While the low tax collection is like a normal trend, analysis of the most recent year with thorough tax data from nations such as Rwanda, Sudan, Burundi, Uganda, Kenya and Tanzania to mention a few suggests that in terms of tax rates, income, profits, and capital gains are taxed at rates ranging from 3 per cent to 48 per cent suggesting that generally tax income, profits, and capital gains are at greater rates to an average 5-20 per cent rate comparable to those in other nations that is at of 15 per cent.

Africa has made impressive strides in some areas of technological innovation. In this context, the strong technology adoption could support to transition of tax administration from manual systems, which are in my view characterised by tax official discretion regarding taxpayers, laborious and error-prone data entry, and case-by-case detection of evasion, to reliance on electronic systems, where there is a more consistent and predictable experience across taxpayers, timely data for decision making, and automated detection of suspicious activity.

Due to space constraints, I will attempt to convey it to the parties one day and demonstrate how information technology may help to increase tax collection more precisely.

Income taxes i.e., personal income and pay-as-you-earn, trade taxes, and real estate taxes, are important since they serve as the main source of funding for local governments, and consumption taxes including VAT and excise taxes.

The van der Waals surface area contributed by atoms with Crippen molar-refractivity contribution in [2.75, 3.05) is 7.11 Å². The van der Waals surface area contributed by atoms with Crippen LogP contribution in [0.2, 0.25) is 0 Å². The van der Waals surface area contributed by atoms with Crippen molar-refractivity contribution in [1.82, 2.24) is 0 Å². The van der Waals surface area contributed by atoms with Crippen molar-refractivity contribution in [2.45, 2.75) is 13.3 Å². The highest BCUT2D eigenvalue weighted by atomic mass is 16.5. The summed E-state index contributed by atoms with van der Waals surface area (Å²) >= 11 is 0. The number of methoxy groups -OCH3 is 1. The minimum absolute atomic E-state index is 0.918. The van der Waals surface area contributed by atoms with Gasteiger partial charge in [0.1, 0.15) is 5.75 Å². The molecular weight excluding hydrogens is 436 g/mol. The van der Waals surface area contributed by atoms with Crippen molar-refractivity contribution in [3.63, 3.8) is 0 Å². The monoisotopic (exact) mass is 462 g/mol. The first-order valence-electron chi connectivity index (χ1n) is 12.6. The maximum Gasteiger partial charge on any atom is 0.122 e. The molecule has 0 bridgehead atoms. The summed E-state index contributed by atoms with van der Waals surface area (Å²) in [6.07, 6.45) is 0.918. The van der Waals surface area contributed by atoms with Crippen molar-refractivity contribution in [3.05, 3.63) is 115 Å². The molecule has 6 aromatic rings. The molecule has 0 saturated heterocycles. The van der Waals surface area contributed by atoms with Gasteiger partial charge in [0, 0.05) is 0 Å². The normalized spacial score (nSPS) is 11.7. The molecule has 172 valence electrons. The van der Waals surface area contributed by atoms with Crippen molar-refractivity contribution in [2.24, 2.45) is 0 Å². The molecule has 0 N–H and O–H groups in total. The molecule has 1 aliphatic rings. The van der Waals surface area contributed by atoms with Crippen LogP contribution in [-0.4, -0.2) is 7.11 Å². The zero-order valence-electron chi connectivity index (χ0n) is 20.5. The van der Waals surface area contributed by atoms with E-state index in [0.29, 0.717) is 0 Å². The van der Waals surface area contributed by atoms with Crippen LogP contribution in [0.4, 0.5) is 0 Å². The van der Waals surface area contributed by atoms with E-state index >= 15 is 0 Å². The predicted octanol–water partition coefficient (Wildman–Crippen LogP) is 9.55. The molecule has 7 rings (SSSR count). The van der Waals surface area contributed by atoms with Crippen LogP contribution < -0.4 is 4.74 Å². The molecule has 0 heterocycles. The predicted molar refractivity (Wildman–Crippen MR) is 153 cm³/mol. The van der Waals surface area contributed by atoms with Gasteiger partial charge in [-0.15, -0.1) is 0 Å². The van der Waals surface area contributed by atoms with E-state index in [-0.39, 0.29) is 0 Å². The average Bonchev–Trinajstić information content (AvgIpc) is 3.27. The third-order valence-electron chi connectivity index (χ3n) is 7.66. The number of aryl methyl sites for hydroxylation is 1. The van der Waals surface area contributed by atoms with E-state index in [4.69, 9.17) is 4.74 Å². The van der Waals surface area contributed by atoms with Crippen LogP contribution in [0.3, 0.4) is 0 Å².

Due to their importance in promoting trade and exchange with foreign investors as well as revenue mobilisation, national customs departments could play a significant role in this.

This is primarily because tax officers have significant discretionary authority in the course of their work, and risk-based systems of control and accountability are either absent or simple to subvert.

Technology advancements will have a big impact on how trade tariffs can be administered.

Considering that there isn’t enough space to go into detail about how using IT can assist the government in increasing revenue collection more precisely and in being able to improve the current situation, all this takes place knowing that raising tax income is a top policy priority to any government.

The four main tax types of consumption taxes, real estate taxes, trade taxes, and income taxes are assessed in this discussion to help tax man see how technology might be utilised to improve revenue mobilisation building on what is on the ground.

Next, I will deal more with how the function of IT could help to refine compliance by assisting the tax administration in determining the size of the tax base, monitoring compliance by utilising different sources to identify evasion and facilitating compliance by streamlining processes and lowering tax compliance costs.

The effective use of technology for taxation depends heavily on tax officers. They may evade or avoid using the new technology if they receive insufficient training or if their incentives are not properly aligned.

Last but not least, protecting people from undesired privacy, confidentiality, data leaks, and cybersecurity repercussions is a major concern with the deployment of technology systems in tax-related concerns.

On the one hand, deficiencies in the legal and rule of law framework may make governmental surveillance and privacy abuses more likely.

On the other hand, because tax administration data management systems in our country are still in their infancy, they could potentially be compromised by hackers who get access to private data.